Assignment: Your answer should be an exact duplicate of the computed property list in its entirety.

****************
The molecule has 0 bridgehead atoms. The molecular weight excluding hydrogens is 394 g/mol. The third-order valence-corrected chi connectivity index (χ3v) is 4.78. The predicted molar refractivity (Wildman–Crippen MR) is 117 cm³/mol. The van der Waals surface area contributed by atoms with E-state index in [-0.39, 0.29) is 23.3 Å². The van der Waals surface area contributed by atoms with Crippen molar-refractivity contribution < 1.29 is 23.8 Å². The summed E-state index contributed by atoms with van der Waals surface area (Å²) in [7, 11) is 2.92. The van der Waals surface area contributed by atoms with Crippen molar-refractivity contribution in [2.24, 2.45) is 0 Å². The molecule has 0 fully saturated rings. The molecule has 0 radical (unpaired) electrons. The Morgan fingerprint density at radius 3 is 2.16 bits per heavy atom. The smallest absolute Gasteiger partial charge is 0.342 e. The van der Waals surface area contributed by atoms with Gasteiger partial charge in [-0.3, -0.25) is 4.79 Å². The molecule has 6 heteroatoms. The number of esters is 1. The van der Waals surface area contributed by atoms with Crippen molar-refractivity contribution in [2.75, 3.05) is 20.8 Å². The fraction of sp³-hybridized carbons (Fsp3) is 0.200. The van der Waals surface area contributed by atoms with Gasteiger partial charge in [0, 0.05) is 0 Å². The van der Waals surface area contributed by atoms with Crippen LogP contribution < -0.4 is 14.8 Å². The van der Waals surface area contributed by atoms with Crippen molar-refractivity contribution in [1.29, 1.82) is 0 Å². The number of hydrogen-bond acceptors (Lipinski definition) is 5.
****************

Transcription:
The molecule has 0 bridgehead atoms. The molecular weight excluding hydrogens is 394 g/mol. The third-order valence-corrected chi connectivity index (χ3v) is 4.78. The predicted molar refractivity (Wildman–Crippen MR) is 117 cm³/mol. The van der Waals surface area contributed by atoms with E-state index in [-0.39, 0.29) is 23.3 Å². The van der Waals surface area contributed by atoms with Crippen molar-refractivity contribution < 1.29 is 23.8 Å². The summed E-state index contributed by atoms with van der Waals surface area (Å²) in [7, 11) is 2.92. The van der Waals surface area contributed by atoms with Crippen molar-refractivity contribution in [2.24, 2.45) is 0 Å². The molecule has 0 fully saturated rings. The molecule has 0 radical (unpaired) electrons. The Morgan fingerprint density at radius 3 is 2.16 bits per heavy atom. The smallest absolute Gasteiger partial charge is 0.342 e. The van der Waals surface area contributed by atoms with Gasteiger partial charge in [-0.3, -0.25) is 4.79 Å². The molecule has 6 heteroatoms. The number of esters is 1. The van der Waals surface area contributed by atoms with Crippen molar-refractivity contribution in [2.75, 3.05) is 20.8 Å². The fraction of sp³-hybridized carbons (Fsp3) is 0.200. The van der Waals surface area contributed by atoms with Gasteiger partial charge in [0, 0.05) is 0 Å². The van der Waals surface area contributed by atoms with Crippen LogP contribution < -0.4 is 14.8 Å². The van der Waals surface area contributed by atoms with Crippen molar-refractivity contribution in [1.29, 1.82) is 0 Å². The number of hydrogen-bond acceptors (Lipinski definition) is 5.